On a completely personal note, DCI in Foxboro was welcomed in Massachusetts. We used to have two huge shows in Boston: CYO Nationals and World Open. We used to see all the great corps at least every other year if not every year, but when the drum corps landscape changed, we had great shows but never shows that featured ten to twelve top corps. The competition that night wasn’t the strongest though there were some great moments. Cadets had a huge Boston fan base and could not go wrong with “West Side Story.” I loved Phantom’s “Clair de Lune.” I wish Boston Crusaders had made finals that year. I know I thought they should have made it. I also know I was probably a bit biased, but making finals in front of a hometown crowd would have been amazing. 

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7.1......BD rolled into Allentown, and they lit that place up ( despite many claims Allentown hates BD). they were that. ####. good. i was in fact amazed Cadets were that close.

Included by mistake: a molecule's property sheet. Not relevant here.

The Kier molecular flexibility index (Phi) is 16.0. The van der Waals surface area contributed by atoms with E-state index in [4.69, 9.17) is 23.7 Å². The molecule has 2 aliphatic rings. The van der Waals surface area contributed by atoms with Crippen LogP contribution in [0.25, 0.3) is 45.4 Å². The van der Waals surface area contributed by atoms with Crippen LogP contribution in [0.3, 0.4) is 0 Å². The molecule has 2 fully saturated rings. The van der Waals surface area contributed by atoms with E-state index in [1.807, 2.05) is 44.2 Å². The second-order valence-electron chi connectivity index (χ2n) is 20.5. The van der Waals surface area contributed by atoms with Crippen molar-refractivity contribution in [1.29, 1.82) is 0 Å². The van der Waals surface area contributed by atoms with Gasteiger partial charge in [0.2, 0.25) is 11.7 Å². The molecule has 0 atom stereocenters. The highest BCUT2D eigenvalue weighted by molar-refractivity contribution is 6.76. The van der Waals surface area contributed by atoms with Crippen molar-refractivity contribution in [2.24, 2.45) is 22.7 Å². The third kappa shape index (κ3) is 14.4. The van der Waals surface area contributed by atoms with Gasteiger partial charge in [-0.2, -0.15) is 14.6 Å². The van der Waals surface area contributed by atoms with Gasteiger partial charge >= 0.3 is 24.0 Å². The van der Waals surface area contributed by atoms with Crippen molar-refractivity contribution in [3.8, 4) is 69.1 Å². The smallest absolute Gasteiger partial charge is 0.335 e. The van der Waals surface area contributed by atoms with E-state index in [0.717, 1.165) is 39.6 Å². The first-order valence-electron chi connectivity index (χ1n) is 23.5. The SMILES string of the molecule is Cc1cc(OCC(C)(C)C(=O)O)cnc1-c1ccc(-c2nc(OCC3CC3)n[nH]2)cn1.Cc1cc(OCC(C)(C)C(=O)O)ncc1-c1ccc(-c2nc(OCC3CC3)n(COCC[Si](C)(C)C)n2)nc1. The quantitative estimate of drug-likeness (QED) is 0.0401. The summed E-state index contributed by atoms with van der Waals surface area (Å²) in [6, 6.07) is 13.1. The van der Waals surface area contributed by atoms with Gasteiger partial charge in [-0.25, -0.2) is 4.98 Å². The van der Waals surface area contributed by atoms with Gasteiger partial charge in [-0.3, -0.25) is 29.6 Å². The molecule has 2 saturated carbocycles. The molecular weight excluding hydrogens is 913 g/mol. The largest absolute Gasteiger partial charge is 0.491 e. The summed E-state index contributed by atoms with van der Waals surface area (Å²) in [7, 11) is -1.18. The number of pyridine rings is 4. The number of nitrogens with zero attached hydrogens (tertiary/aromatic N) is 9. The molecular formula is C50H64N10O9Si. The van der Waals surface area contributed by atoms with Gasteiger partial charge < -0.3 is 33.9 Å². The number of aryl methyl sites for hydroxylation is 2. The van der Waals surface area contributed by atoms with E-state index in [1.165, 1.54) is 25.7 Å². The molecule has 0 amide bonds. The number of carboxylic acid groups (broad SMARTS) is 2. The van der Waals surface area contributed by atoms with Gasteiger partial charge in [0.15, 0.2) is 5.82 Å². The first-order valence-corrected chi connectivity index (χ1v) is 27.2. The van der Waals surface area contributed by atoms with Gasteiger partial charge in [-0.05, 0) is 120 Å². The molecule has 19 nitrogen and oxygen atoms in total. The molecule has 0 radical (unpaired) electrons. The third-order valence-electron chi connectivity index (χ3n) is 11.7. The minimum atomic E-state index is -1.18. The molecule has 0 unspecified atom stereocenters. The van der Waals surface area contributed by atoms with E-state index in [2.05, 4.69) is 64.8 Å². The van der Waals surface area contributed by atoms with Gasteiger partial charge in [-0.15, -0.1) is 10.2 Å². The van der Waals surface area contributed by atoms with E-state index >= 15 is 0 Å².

94 to me...i liked it better then than now. BD's Spanish Heart....so ###### good. Cadets WSS had moments ( find Charlie Poole's percussion tape)...but overall, i couldn't and can't let go of 84. Phantom took 93 next level, but Cavies left me flat. Madison was fun, but paled next to 95, and i did enjoy SCV a lot. Crossmen fun show, but still not back at 92 levels. Bk,Glassmen, Bloo all good, but not classic. magic finally making he show and more fun from the Colts.

and of course the rain at quarters. I still feel if Boston had added some Conquest they're in. VK percussion absolutely out of this world. Southwind's League of Their own.

 

but overall, a lot of good, but not as much great 

 

Edited by Jeff Ream
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What about the Cadets' guard? The work was SO athletic, and April said on the tour vid that '93 aged out many. What? That was amazing stuff. "Cool" required them in HARD drill all the while manipulating flags. Wow.

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2 hours ago, Tad_MMA said:

What about the Cadets' guard? The work was SO athletic, and April said on the tour vid that '93 aged out many. What? That was amazing stuff. "Cool" required them in HARD drill all the while manipulating flags. Wow.